Tag Archives: Genealogy Reference Library

Tips for Locating Rare Books for Genealogy Research

Today, I’ll share some quick tips for locating and/or purchasing hard-to-find genealogy books that you’d either like to read or actually add a hard copy to your home reference library.

Where can that elusive book be found?

Absolutely, my first online stop is the FamilySearch catalog, hoping that there might be a digital version available of the book.

My second stop would be Internet Archive, hoping for the same result, but I have no success.

Next, I would stop and pause before continuing my search. The publication date of the book might be the issue, as it might still be under copyright restrictions.

My third website visit would be WorldCat. Now, to choose an example that will illustrate the rest of these tips, let’s say I would love to read and/or even own a copy of Passamaquoddy – Genealogies of West Isle Families, by Martha Ford Barto and published in New Brunswick, Canada in 1975. My mother’s family has lots of early Passamaquoddy area ancestors.

WorldCat has this entry:

Notice that I will be able to view all formats and editions, but the left arrow indicates that the book is available as an eBook, too.

Choosing the eBook icon opens a list of libraries who have a copy of the book and a list of the distances from me (in Tucson) to each of the libraries.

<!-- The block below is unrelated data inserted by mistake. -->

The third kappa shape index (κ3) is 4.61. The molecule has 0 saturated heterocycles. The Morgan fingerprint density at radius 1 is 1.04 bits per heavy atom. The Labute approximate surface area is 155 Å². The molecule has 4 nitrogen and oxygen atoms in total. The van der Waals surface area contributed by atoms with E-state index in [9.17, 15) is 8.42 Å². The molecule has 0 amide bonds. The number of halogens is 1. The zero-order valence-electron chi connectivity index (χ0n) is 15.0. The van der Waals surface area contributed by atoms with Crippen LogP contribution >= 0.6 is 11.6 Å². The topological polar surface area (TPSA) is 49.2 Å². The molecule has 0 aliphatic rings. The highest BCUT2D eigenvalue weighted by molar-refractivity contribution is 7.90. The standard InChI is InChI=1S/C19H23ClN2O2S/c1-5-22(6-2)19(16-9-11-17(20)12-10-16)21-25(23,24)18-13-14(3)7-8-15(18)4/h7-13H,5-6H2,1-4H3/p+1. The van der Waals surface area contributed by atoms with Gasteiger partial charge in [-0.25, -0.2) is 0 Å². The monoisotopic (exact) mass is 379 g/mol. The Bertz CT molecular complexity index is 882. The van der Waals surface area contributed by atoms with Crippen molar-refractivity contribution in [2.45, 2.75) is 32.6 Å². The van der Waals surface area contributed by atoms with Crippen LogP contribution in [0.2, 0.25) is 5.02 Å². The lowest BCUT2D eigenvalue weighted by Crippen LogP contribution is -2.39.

Using this option didn’t readily allow me to find the eBook. I had more success choosing the link on the right to View All Formats and Editions:

Choosing the eBook version prompted me to use a free access button to the Mesa, Arizona Family History Center.

Where Can I Buy a Copy of the Elusive Book?

Purchasing a hard-to-find book might be difficult for two reasons. First, rare books might be somewhat expensive. Second, there may not be copies floating around to be bought. However, there are several websites to check:

  • Amazon – I don’t usually have much success here and didn’t find Barto’s book
  • Abe Books – I have had some success here, as they seem to carry more scholarly type books and this book is available for $135.00
  • AddALL – Barto’s book is available for $135.00+
  • BookFinder – The book is listed for $189.68+
  • viaLibri – The book is listed for $135.00+

Thankfully, I own this book, having purchased it about 1980, when I first started my family history research. However, if I didn’t own it and really wanted to read it, I know there is one eBook option available and I know which libraries have a hard copy available.

I have also learned that, if I really wanted to own a copy of this book, I’d have to be prepared to pay $135.00 for it. Not cheap, by any means, but copies are available for sale, so purchasing is an (expensive) option.

If you are looking for a specific book, hoping to access it from home, locate a copy to read or buy the book, these links should help you determine how rare your book is and where, if anyplace, it is available to be bought.

Good luck with your searches!